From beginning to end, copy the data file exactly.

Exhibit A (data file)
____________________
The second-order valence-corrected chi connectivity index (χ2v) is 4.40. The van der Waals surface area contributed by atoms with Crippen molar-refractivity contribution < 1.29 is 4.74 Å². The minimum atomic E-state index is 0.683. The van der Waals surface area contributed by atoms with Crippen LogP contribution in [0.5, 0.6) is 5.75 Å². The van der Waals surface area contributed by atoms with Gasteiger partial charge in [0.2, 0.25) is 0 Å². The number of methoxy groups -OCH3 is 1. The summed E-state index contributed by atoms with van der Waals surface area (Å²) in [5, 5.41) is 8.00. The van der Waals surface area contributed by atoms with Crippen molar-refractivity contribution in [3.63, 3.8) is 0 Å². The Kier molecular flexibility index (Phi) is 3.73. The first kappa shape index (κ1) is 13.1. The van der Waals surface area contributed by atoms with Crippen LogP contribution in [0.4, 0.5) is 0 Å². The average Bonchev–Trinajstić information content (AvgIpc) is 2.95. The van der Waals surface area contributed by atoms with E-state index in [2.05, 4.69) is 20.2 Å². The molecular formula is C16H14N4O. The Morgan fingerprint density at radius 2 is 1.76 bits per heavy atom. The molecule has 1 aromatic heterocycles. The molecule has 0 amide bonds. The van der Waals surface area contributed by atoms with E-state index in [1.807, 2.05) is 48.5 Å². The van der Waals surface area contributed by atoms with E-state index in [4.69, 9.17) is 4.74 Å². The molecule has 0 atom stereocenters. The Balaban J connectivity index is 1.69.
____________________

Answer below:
The second-order valence-corrected chi connectivity index (χ2v) is 4.40. The van der Waals surface area contributed by atoms with Crippen molar-refractivity contribution < 1.29 is 4.74 Å². The minimum atomic E-state index is 0.683. The van der Waals surface area contributed by atoms with Crippen LogP contribution in [0.5, 0.6) is 5.75 Å². The van der Waals surface area contributed by atoms with Gasteiger partial charge in [0.2, 0.25) is 0 Å². The number of methoxy groups -OCH3 is 1. The summed E-state index contributed by atoms with van der Waals surface area (Å²) in [5, 5.41) is 8.00. The van der Waals surface area contributed by atoms with Crippen molar-refractivity contribution in [3.63, 3.8) is 0 Å². The Kier molecular flexibility index (Phi) is 3.73. The first kappa shape index (κ1) is 13.1. The van der Waals surface area contributed by atoms with Crippen LogP contribution in [0.4, 0.5) is 0 Å². The average Bonchev–Trinajstić information content (AvgIpc) is 2.95. The van der Waals surface area contributed by atoms with E-state index in [2.05, 4.69) is 20.2 Å². The molecular formula is C16H14N4O. The Morgan fingerprint density at radius 2 is 1.76 bits per heavy atom. The molecule has 1 aromatic heterocycles. The molecule has 0 amide bonds. The van der Waals surface area contributed by atoms with E-state index in [1.807, 2.05) is 48.5 Å². The van der Waals surface area contributed by atoms with E-state index in [4.69, 9.17) is 4.74 Å². The molecule has 0 atom stereocenters. The Balaban J connectivity index is 1.69.